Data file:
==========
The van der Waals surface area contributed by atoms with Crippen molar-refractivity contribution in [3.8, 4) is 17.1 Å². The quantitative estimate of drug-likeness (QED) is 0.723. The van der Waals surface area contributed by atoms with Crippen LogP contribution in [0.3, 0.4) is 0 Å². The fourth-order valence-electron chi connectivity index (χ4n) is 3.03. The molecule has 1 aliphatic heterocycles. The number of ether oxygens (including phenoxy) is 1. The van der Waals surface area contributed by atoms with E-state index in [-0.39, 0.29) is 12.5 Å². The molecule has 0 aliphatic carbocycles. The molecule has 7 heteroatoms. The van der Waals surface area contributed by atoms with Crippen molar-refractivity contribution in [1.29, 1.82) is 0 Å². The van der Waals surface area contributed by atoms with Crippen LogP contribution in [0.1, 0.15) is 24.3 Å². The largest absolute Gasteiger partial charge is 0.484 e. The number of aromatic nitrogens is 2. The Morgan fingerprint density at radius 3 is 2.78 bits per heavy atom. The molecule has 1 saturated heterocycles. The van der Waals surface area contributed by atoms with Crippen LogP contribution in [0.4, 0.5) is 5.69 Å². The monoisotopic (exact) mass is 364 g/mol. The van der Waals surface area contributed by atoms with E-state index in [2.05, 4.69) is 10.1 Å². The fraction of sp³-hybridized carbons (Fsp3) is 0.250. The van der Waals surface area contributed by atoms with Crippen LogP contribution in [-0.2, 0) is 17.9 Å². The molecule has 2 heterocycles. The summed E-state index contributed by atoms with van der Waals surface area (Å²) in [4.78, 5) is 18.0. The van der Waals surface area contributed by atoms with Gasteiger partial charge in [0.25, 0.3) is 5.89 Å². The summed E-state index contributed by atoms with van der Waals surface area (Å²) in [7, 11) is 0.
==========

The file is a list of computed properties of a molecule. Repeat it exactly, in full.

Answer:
The van der Waals surface area contributed by atoms with Crippen molar-refractivity contribution in [3.8, 4) is 17.1 Å². The quantitative estimate of drug-likeness (QED) is 0.723. The van der Waals surface area contributed by atoms with Crippen LogP contribution in [0.3, 0.4) is 0 Å². The fourth-order valence-electron chi connectivity index (χ4n) is 3.03. The molecule has 1 aliphatic heterocycles. The number of ether oxygens (including phenoxy) is 1. The van der Waals surface area contributed by atoms with E-state index in [-0.39, 0.29) is 12.5 Å². The molecule has 0 aliphatic carbocycles. The molecule has 7 heteroatoms. The van der Waals surface area contributed by atoms with Crippen molar-refractivity contribution in [1.29, 1.82) is 0 Å². The van der Waals surface area contributed by atoms with Crippen LogP contribution in [0.1, 0.15) is 24.3 Å². The largest absolute Gasteiger partial charge is 0.484 e. The number of aromatic nitrogens is 2. The Morgan fingerprint density at radius 3 is 2.78 bits per heavy atom. The molecule has 1 saturated heterocycles. The van der Waals surface area contributed by atoms with Crippen LogP contribution in [0.4, 0.5) is 5.69 Å². The monoisotopic (exact) mass is 364 g/mol. The van der Waals surface area contributed by atoms with E-state index in [2.05, 4.69) is 10.1 Å². The fraction of sp³-hybridized carbons (Fsp3) is 0.250. The van der Waals surface area contributed by atoms with Crippen LogP contribution in [-0.2, 0) is 17.9 Å². The molecule has 2 heterocycles. The summed E-state index contributed by atoms with van der Waals surface area (Å²) in [4.78, 5) is 18.0. The van der Waals surface area contributed by atoms with Gasteiger partial charge in [0.25, 0.3) is 5.89 Å². The summed E-state index contributed by atoms with van der Waals surface area (Å²) in [7, 11) is 0.